Is my child drinking enough water?

Is my child drinking enough water?

A reader asks about the recommended water intake in children and how to ensure they are consuming enough at childcare. Dr Nancy Tan from SBCC shares some insights.

Hydration is an important part of childhood nutrition – particularly in a country like Singapore with a very warm climate. If your toddler is very active it’s very important that he is getting enough water to avoid dehydration.

How much water should your child be drinking?

The general rule of thumb is that children aged between one and three years should be drinking 1-1.5 litres of fluid per day. Toddlers can become dehydrated easily so it’s important to include water as part of their every day diet.

How would you know if your child is getting enough water?

It can be difficult to ensure your toddler is getting enough water when you’re not around – particularly at childcare – so one of the best ways to tell is to look at the colour of his urine. If his urine is light coloured or colourless, this usually means he is getting enough water.

How to ensure your child gets enough water

Sometimes toddlers and young children can get distracted and forget to drink, and by the time they realize they are thirsty; they may already be mildly dehydrated. With that in mind, it’s important to ensure water is accessible and part of day-to-day life. Each time you get yourself a drink of water, offer one to your child. Give him his own special water bottle so he can drink whenever he feels like – some children particularly like water bottles with a sipper on top and this may provide an added incentive to drink more.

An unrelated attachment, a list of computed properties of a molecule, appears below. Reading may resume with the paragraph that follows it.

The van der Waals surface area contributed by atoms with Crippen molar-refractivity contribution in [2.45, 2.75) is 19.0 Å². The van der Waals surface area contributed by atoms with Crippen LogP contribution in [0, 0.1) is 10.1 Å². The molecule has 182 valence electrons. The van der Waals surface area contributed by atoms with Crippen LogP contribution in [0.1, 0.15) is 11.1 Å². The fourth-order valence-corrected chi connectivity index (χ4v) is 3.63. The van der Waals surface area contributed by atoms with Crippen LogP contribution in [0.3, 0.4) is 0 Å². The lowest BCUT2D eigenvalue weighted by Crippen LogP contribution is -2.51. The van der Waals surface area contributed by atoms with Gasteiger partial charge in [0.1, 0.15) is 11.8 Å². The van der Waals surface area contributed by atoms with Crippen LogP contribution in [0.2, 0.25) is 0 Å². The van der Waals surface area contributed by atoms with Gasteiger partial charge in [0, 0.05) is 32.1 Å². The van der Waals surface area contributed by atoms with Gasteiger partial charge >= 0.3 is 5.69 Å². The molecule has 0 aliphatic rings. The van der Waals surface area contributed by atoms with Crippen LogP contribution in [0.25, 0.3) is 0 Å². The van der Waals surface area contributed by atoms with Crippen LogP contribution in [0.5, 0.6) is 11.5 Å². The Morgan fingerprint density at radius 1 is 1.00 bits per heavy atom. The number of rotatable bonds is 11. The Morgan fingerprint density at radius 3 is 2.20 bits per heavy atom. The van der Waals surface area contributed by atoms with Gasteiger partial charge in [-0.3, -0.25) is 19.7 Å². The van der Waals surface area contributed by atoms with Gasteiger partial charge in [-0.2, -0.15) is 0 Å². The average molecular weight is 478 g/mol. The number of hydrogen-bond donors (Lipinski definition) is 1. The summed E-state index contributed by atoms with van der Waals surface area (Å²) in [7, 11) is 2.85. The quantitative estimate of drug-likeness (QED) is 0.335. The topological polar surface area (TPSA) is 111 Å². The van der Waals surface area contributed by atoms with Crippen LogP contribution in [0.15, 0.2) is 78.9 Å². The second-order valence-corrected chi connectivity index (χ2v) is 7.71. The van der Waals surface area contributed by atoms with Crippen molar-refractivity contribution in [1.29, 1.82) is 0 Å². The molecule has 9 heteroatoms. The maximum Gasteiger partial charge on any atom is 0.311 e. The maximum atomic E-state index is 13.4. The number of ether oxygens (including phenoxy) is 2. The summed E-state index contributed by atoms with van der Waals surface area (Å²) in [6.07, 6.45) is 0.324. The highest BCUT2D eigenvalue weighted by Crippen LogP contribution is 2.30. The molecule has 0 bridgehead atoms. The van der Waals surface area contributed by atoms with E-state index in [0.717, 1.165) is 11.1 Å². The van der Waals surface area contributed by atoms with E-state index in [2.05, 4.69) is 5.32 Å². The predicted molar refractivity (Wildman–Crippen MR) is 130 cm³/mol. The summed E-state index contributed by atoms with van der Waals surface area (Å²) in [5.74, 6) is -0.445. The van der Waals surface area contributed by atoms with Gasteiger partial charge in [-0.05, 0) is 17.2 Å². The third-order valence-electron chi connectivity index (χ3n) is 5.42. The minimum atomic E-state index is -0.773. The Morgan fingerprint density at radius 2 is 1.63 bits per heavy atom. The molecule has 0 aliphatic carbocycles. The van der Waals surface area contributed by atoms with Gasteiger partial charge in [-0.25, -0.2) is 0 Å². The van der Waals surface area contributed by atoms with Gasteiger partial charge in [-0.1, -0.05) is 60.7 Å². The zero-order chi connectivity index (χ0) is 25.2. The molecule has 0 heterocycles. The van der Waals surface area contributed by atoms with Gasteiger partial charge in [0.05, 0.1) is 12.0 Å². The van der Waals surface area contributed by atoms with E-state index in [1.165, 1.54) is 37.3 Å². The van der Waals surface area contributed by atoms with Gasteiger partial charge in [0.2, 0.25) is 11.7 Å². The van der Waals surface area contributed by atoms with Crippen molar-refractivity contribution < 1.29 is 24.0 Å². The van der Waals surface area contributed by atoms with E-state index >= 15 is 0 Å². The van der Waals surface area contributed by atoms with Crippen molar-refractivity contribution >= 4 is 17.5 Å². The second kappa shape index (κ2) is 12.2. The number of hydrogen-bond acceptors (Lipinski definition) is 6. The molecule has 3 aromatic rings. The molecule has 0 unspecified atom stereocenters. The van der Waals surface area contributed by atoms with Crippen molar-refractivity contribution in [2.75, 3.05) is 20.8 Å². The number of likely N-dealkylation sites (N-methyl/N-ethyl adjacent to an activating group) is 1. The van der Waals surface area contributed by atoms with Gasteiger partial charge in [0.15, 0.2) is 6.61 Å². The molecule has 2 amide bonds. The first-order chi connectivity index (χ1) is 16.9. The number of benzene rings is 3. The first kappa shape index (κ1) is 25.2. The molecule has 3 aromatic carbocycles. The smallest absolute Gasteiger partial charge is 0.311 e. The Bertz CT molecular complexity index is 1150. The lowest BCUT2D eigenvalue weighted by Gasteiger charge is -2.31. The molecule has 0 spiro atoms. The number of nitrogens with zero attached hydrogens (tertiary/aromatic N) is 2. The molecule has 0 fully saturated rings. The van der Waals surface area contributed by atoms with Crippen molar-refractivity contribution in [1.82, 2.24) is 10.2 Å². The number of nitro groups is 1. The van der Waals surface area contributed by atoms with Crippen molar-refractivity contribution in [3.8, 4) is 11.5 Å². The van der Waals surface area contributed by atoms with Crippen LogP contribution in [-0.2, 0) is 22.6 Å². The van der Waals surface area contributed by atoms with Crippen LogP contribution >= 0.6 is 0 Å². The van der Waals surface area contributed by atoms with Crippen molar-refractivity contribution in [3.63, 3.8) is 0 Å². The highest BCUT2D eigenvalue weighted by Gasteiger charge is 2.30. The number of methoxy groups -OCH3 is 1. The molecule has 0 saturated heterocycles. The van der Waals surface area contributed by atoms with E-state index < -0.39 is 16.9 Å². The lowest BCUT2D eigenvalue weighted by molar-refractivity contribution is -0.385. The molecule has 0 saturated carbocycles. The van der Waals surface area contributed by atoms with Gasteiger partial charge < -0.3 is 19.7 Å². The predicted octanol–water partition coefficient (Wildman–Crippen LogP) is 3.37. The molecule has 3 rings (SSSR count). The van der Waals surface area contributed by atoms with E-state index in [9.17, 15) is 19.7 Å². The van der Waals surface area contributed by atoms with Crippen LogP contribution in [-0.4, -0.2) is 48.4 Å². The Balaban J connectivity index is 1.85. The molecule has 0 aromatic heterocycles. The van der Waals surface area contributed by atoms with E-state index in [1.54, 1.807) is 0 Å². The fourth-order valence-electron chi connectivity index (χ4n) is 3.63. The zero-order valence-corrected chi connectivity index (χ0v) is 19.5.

Why is water important?

Children also absorb water from food and other drinks during the day such as infant formula, vegetables, fruit, juice, soup, yoghurt etc. However, it is important that he is drinking enough plain water also.

For children who do not like drinking water, some parents may dilute fruit juice or soft drinks. However both of these are very high in sugar and can be low in nutritional value. Ideally, you should be encouraging your child to drink plain, unflavoured water as a refreshing and healthy drink.

Remember that it is also possible to drink too much water. This process is called water intoxication, hyper-hydration or water poisoning, and occurs when the balance of electrolytes in the brain is altered because of too much water in the body. Water intoxication is not common (usually it occurs as a result of water drinking contests or after long periods of intensive exercise after which electrolytes are not properly replenished before high-levels of water are consumed), however it can be fatal so don’t ever force your child to drink large quantities of water.

Answered by: Dr Nancy Tan, SBCC Baby and Child Clinic

About Dr Nancy Tan:

Dr Nancy Tan is a Consultant Paediatrician with more than 16 years of experience in the care of children, especially with chronic liver and gut diseases. Trained in the Paediatric Liver Centre, King’s College London, Dr Tan currently works at SBCC Baby & Child Clinic at Gleneagles Medical Centre, and is also a visiting consultant to the KK Women’s and Children’s Hospital

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Written by

Brenda Loo

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